Dear Adventurers, we have arrived in Spain, and we bring along all our hearts, thoughts and prayers for this beautiful country. #prayforspain


In 2016, the regional government of Madrid and Catalonia were among the first in Europe to introduce compulsory courses on technology, programming and robotics at a primary and secondary level.


Alberto Valero, responsible for the BQ education project, supplied technological materials and training to schools. BQ education developed units to teach programming and robotics, using Scratch and Arduino. Scratch is a programming language and community for 8 to 16 years-old that allows them to programme and share games. Arduino is an electronics platform for programming and activating hardware.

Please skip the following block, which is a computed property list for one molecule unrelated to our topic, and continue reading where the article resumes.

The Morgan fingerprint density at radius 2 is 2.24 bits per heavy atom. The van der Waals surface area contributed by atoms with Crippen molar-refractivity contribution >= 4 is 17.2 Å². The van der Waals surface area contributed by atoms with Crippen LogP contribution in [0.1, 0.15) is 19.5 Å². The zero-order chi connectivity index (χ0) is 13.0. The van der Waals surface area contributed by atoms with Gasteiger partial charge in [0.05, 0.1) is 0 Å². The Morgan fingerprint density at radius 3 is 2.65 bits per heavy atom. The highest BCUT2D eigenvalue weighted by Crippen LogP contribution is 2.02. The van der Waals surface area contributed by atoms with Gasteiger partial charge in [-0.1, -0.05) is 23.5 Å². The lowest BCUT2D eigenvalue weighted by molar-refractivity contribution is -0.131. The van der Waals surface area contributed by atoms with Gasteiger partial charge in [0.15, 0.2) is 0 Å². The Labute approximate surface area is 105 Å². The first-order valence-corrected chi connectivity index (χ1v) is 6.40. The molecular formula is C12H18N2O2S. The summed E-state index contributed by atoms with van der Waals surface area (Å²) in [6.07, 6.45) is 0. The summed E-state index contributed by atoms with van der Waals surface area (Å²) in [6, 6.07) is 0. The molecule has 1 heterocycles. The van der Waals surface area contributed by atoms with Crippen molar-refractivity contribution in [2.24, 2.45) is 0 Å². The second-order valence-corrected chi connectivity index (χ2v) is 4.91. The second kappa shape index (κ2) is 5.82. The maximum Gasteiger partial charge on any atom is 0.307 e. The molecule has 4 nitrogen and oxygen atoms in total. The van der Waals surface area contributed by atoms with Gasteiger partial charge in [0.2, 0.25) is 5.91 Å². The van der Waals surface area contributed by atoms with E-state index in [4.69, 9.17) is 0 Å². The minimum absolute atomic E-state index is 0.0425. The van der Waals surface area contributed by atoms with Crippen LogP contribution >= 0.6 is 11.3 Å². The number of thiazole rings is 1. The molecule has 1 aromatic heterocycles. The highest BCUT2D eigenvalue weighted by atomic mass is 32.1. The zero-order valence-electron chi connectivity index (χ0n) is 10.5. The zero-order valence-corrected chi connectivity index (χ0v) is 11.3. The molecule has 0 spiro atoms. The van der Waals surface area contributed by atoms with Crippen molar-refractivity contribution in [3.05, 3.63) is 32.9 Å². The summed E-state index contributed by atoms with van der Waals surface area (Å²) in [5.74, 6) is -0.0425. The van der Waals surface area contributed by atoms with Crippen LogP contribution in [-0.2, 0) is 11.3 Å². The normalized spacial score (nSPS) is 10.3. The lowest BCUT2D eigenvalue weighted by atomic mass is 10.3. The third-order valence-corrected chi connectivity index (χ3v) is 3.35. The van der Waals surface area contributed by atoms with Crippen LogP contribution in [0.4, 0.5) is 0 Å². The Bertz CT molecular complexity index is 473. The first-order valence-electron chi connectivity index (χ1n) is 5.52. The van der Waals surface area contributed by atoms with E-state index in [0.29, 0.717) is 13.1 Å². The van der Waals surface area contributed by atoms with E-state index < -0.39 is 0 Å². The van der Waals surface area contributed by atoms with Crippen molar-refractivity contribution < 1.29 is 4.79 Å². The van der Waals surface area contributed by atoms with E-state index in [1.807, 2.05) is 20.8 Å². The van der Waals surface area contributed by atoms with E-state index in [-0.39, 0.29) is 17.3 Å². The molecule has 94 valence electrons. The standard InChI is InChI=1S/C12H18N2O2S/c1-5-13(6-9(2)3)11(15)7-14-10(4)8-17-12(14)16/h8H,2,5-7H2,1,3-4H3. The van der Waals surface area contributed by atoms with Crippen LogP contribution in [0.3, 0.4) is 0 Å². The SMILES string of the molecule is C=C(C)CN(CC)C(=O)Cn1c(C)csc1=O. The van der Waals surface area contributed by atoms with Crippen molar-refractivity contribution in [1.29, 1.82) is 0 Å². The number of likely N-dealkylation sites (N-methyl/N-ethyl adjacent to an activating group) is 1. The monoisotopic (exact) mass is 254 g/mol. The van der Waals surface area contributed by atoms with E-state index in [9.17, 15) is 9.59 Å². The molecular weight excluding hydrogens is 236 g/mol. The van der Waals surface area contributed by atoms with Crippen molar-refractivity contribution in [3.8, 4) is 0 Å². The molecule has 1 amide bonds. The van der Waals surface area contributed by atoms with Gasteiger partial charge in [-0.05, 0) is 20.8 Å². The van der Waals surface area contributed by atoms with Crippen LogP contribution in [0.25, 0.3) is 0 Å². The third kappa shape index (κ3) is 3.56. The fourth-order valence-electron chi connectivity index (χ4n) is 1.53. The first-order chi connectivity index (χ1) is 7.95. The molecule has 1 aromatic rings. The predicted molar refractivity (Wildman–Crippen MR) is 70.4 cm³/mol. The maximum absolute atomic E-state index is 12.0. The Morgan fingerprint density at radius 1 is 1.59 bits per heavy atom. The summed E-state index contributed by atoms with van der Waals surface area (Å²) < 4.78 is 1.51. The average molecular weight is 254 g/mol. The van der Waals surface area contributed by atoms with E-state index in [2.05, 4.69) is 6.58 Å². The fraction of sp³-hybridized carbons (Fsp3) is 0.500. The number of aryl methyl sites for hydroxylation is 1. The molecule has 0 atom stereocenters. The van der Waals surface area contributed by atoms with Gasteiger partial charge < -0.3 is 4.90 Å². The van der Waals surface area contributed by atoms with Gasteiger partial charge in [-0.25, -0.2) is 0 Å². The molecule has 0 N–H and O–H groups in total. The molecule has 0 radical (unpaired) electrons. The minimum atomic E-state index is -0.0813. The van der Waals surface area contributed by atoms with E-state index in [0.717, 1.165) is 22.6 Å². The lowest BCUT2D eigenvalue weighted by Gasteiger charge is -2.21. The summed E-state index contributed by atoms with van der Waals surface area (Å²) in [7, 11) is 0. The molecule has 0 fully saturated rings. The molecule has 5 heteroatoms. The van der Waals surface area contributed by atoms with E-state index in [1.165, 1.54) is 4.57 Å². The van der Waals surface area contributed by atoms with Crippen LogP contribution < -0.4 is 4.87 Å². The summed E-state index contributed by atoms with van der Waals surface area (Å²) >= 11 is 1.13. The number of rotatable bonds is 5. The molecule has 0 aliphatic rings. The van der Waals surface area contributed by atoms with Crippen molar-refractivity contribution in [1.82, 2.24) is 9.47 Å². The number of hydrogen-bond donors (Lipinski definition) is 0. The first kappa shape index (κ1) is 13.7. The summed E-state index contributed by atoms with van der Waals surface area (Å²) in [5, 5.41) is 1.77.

Yolanda González Sánchez, head of studies at the Federico García Lorca de las Rozas Secondary School in Madrid, said, “Ninety per cent of the faculty have done a course in robotics and it is applied to all disciplines.” First-year students are taught how to program and make a motherboard for a robot.


Juan Manuel Delgado, head of studies at Madrid’s Camilo José Cela Secondary School, said the technology teaching has been absorbed into an approach where students solve their own problems. “We want to teach students to be not just consumers of technology but technology creators,” he said.
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